So why the perceived difference in your voice with helium? The answer lies in how sound waves travel through a given gas. The more dense, or heavier, the gas, the slower the sound wave will travel. Helium is much lighter than air. The speed of a sound wave through helium will then be much higher. So by inhaling helium and using it as the source of the perceived sound, you are simply increasing the speed or frequency of your voice. You are not changing the pitch, since your vocal chords are vibrating at the same speed as when you are using air. You are also not changing the configuration of your vocal tract. So while the base frequency of the chords remains the same, the frequency of the sound heard by others is increased due to the wave traveling through helium much faster than through air.

Bonus Facts:

  • Inhaling a gas that is heavier then air, such as xenon, will have the opposite effect of helium and make your voice sound deeper. This, however, is extremely dangerous as gases heavier then air will tend to settle at the bottom of your lungs, thereby not allowing air to enter those spaces, and effectively suffocating you.
  • Helium has the lowest boiling and melting points of all the elements and as such exists only as a gas, except under extreme circumstances.
  • Helium is the second most abundant element in the universe and accounts for approximately 24% of the elemental gas in our galaxy.
  • Until puberty, the larynx of men is similar in size to that of females. From this point, in females, the increase in size is very little compared to that of men. In men, this considerable increase involves various cartilage becoming enlarged including the thyroid cartilage which becomes prominent in the middle line of the neck (the Adams Apple if you will), while the length of the Rima Glottidis is nearly doubled.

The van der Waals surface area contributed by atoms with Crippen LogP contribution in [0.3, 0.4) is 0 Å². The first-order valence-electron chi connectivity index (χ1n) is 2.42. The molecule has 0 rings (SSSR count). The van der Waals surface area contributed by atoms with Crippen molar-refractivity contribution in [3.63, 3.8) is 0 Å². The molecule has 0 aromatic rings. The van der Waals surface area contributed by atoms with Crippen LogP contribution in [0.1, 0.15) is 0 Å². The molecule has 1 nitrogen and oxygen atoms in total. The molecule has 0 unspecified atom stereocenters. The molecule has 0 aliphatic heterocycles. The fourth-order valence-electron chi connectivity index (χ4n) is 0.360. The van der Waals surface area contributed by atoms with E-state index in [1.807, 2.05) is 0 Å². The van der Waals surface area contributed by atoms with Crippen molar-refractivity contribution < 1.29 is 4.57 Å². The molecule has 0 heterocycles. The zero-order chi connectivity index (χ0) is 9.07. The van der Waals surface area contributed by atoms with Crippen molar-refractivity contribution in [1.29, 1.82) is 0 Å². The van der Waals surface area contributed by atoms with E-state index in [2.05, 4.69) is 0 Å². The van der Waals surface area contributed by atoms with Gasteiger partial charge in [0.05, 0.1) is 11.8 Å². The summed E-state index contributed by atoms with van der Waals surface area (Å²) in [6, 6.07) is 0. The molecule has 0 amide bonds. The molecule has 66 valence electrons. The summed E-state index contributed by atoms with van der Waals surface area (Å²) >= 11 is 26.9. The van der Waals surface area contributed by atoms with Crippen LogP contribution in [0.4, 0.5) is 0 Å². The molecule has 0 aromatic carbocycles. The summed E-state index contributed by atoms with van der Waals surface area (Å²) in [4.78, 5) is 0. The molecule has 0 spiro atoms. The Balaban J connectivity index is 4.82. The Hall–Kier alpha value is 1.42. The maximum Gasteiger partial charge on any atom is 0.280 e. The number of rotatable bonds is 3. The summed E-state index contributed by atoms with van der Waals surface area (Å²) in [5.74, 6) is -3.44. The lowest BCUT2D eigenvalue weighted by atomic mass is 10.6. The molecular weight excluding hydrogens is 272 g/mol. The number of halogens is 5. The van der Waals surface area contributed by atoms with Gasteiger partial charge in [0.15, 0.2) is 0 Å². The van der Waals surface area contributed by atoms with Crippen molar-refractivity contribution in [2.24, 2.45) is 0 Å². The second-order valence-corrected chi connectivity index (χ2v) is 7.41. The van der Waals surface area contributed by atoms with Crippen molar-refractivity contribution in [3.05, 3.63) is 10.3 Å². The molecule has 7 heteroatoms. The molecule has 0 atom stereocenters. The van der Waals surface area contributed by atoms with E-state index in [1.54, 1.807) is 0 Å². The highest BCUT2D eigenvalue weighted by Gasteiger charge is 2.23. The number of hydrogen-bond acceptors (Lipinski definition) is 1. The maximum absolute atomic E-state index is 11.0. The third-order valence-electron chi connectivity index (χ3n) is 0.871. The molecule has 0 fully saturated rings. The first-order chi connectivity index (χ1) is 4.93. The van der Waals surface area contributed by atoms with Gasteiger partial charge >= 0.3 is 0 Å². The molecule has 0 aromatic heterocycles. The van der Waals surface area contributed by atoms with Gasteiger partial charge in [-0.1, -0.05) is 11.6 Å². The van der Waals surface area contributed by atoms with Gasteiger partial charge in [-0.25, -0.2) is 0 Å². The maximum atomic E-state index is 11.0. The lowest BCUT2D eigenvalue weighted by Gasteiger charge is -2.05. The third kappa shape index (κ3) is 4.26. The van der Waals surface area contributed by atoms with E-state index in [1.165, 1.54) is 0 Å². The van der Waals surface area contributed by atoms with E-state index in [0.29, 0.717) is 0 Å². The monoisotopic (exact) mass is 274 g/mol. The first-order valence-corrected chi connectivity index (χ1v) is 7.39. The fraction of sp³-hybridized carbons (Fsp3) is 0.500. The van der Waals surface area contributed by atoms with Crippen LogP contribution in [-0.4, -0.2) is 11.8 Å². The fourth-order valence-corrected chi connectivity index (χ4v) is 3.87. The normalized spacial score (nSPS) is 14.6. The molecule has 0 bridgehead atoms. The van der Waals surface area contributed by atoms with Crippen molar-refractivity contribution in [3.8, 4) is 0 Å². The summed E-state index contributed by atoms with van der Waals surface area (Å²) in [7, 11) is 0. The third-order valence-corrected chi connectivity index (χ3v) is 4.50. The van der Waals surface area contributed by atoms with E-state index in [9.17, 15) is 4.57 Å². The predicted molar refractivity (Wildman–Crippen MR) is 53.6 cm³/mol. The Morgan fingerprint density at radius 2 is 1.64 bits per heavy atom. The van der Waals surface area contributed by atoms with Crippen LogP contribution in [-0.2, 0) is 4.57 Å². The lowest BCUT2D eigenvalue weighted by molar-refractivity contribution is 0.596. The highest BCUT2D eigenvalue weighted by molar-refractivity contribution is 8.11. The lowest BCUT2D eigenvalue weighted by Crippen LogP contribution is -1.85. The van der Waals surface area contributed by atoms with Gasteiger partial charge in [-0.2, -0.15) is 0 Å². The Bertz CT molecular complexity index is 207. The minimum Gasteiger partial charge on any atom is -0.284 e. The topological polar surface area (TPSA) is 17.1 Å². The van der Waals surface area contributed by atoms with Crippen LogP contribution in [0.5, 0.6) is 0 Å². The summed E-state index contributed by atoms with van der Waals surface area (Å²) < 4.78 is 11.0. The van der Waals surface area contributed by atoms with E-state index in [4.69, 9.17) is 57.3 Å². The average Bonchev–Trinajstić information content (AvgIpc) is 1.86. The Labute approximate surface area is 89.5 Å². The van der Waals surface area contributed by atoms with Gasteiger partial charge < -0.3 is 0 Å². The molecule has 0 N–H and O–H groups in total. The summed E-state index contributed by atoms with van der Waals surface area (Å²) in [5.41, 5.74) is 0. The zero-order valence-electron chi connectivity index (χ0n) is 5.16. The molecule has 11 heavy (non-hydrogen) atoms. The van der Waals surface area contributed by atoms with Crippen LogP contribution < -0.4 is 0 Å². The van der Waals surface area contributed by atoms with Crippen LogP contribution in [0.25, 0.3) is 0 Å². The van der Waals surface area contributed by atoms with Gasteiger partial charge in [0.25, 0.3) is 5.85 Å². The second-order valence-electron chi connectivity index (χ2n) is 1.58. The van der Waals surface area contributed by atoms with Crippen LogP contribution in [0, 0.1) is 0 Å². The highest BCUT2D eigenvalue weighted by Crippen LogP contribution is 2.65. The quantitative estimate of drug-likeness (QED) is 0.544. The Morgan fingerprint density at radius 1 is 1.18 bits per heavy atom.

• Helium is used in cryogenics (its largest single use, absorbing about a quarter of production), particularly in the cooling of superconducting magnets, with the main commercial application being in MRI scanners.
  • The first evidence of helium was observed on August 18, 1868 as a bright yellow line with a wavelength of 587.49 nanometers in the spectrum of the chromosphere of the Sun. The line was detected by French astronomer Jules Janssen during a total solar eclipse in Guntur, India.

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5 Comments »

  1. Russell September 19, 2011 at 12:25 pm - Reply

    No factoids about it killing/not killing brain cells? I’m a little disappointed.

  2. radicalapple June 17, 2012 at 4:21 pm - Reply

    There is still one issue to address:
    When the sound waves leave your mouth and enter the atmosphere, the medium is just normal air (helium is in your mouth and lungs). The atmosphere air should slow down the sound waves back to “normal” speed, and the frequency we observe should be back to normal. Why is this not so?

  3. MICHAEL June 24, 2013 at 8:38 am - Reply

    I am sorry but this does not explain it to me.
    Are you saying that the Doppler effect raises the pitch ? If so why does the fundamental frequency remain the same i.e. you still sing in tune with a record.

  4. Tamme October 15, 2013 at 2:22 am - Reply

    There’s one crucial piece missing from the explanation: While the resonant frequency of the vocal cord stays the same, that of the vocal tract is strongly increased.
    It’s a cavity resonator which means the frequencies that are muffled or propagated are directly proportional to the speed of the wave.
    The effect is the same as if it suddenly shrank: The sound takes less time to bounce back and forth, so the audible frequency is higher.

    When the sound transitions into air and is slowed down, this only decreases the wavelength (the signal is compressed in space only), but the frequency which is the only part we can hear stays the same.

    There is no Doppler- or “faster playback”-like effect involved.